I present a model of optimal contracts between firms and workers, under limited commitment and with worker savings. In the model, firms provide insurance against unemployment through targeting a frontloaded path of wages which encourages wealth accumulation. I provide analytical results characterising the wage and savings schedules and the path of consumption during employment and unemployment. I then consider how unemployment benefits affect risk sharing through private markets. I find that benefits should be frontloaded; the government has the incentive to drive the allocation to the point where the firm’s participation constraint binds. At this point wages are equal to productivity in every period, wealth exceeds the buffer stock level, and consumption and savings drop over time. The drop in the level of consumption during unemployment is mitigated. Finally, I compare the optimal contract model to the standard heterogeneous agent model whereby wealth is utilized for self-insurance purposes. I show that the two models are equivalent under the optimal UI policy.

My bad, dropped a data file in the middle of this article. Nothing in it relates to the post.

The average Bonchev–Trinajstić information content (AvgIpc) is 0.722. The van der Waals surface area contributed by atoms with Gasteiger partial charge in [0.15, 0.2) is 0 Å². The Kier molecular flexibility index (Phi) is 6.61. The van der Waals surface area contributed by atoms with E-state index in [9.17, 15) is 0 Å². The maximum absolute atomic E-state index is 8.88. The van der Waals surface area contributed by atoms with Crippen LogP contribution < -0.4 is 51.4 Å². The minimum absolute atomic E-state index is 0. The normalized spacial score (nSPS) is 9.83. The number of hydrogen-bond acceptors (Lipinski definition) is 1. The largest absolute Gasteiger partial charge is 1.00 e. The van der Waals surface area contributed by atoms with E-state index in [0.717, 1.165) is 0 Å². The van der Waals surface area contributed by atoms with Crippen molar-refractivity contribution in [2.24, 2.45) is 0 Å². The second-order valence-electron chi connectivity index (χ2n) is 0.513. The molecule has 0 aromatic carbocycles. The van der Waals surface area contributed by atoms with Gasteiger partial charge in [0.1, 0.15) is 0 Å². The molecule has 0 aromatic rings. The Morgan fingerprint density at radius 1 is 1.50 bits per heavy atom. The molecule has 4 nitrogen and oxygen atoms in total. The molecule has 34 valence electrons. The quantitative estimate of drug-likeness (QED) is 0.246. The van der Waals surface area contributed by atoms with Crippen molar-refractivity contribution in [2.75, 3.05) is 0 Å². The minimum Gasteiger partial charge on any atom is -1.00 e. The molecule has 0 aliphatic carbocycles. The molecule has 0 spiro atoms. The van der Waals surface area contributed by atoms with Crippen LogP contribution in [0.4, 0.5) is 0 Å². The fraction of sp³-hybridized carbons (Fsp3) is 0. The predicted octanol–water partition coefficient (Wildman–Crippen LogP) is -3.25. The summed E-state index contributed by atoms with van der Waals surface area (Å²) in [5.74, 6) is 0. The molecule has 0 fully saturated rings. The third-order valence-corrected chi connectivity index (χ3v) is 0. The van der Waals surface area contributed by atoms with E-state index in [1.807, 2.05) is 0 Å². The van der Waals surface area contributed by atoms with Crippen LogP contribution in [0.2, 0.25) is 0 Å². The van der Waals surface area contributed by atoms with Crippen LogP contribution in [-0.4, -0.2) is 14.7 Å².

The B.E. Journal of Macroeconomics publishes significant research and scholarship in theoretical and applied macroeconomics. The range of topics includes business cycle research, economic growth, and monetary economics, as well as topics drawn from the substantial areas of overlap between macroeconomics and international economics, labor economics, finance, development economics, political economy, public economics, econometric theory.